Upon the Eastern Empire the West is again and again forced to rely. The Eastern Emperors give the West its rulers—Valentinian III, Anthemius, Nepos; or in any case they give a legitimate title to the rulers whom the West, in one way or another, has found for itself. Not only so, but upon occasion they give to the West the succour, which again and again it is forced to beg in the course of its struggle with the Vandals. Theoretically, as always, the unity of the Empire persists: there is still one Empire, with two joint rulers. But in practice, after 395, there are two separate States with separate policies and separate lines of development; and both Priscus in the East, and Sidonius Apollinaris in the West, acknowledge the fact of the separation. In these separate States there is, indeed, much that is parallel. The East has to face the Huns and the Goths equally with the West; like the West, it has its barbarian magistri militiae (with the great difference, however, that there are generally two concurrent magistri to weaken each other by their rivalry) and the Eastern Emperor has to deal with Aspar in 471, as Valentinian III had dealt with Aetius in 454. In both Empires, again, the house of Theodosius became extinct at much the same time. But here the parallel ends. In the West the death of Valentinian III was followed by the rule of the emperor-makers (RicimerGundobad, and Orestes), and by a succession of nine emperors in twenty-one years: in the East new and powerful emperors arose, who found the office of ‘master of the troops’ far weaker than in the West, and were able, by the alliance they formed with the Isaurians, to discover in their own realms a substitute and an antidote for barbaric auxiliaries, and thus to prolong the existence of their Empire for a thousand years. Meanwhile ecclesiastical development confirmed the separation and widened the differences between the two Empires. While Eastern theologians pursued their metaphysical inquiries into the unity of the Godhead, a new school of churchmanship, of a legal rather than a metaphysical complexion, arose in the West under the influence of St Augustine; and the growth of the Papacy, especially under the rule of Leo I (440-461), gave to this new school a dogmatic arbiter and an administrative ruler of its own.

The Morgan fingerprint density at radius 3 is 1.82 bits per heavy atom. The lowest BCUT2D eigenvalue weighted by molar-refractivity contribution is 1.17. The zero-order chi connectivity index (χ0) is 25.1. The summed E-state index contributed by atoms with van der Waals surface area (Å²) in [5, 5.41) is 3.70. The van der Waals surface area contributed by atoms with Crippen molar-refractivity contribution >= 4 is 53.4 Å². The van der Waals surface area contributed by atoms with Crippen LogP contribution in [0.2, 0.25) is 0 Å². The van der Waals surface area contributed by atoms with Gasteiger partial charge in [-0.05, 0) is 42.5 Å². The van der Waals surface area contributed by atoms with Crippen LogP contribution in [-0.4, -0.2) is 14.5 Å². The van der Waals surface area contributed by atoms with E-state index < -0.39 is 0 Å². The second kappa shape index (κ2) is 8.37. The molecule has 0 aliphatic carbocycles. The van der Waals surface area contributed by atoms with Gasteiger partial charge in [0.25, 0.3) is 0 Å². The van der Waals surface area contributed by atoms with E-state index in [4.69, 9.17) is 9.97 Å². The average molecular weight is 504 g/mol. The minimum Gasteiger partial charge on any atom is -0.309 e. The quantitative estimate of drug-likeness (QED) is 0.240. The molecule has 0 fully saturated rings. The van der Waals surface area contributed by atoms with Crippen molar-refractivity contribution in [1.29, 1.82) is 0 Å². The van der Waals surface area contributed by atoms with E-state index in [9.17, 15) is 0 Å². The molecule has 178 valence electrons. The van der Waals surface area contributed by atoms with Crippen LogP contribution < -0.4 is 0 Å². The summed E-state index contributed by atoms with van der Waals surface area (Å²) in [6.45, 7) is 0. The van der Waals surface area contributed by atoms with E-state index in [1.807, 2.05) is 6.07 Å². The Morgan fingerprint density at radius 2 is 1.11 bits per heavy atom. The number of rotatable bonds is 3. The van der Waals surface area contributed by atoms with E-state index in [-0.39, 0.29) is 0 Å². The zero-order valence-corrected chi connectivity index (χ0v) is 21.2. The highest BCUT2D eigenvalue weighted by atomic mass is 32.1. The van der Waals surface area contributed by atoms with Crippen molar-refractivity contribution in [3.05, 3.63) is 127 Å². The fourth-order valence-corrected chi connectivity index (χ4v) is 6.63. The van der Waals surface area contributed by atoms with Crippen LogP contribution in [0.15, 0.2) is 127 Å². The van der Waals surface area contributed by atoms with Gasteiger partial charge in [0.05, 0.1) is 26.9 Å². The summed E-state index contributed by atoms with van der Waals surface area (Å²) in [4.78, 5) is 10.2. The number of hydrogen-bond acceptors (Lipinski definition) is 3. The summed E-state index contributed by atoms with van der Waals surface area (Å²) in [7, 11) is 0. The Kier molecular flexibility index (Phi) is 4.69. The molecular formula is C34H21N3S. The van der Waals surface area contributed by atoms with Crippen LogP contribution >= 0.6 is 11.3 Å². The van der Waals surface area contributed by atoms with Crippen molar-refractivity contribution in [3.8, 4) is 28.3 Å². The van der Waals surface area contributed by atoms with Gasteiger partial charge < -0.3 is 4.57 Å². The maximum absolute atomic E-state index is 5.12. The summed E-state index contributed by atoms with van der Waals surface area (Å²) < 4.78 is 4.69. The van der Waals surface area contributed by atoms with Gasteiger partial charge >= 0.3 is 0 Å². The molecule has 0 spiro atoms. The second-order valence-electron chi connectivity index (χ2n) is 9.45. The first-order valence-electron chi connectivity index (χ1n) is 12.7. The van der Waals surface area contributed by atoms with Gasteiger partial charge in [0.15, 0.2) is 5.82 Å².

The development of the Papacy, like the new vigour which the Senate occasionally displays, is largely the result of the decadence of the Western Emperors and of their seclusion in the marshes of Ravenna. The pietism of the Court, under the influence of Placidia, helped to confirm a power, which its withdrawal to Ravenna had already begun to establish; while the victories of Pope Leo over heresies in Italy, his successful interference against Monophysitism in the East, and the prestige of his mission to Attila in 451 and his mediation with Gaiseric in 455, contributed to the increase both of his ecclesiastical power and of his political influence. Meanwhile the bishops, everywhere in the West, tended to become the leading figures in their dioceses. The constitutions of 408 gave them civil jurisdiction in their dioceses and the power of enforcing the laws against heresy. In the chief town of his diocese each bishop gradually came to discharge the duties, even if he did not assume the office, of the defensor civitatis; and wherever a barbarian kingdom was established, the bishop was a natural mediator between the conquerors and their subjects.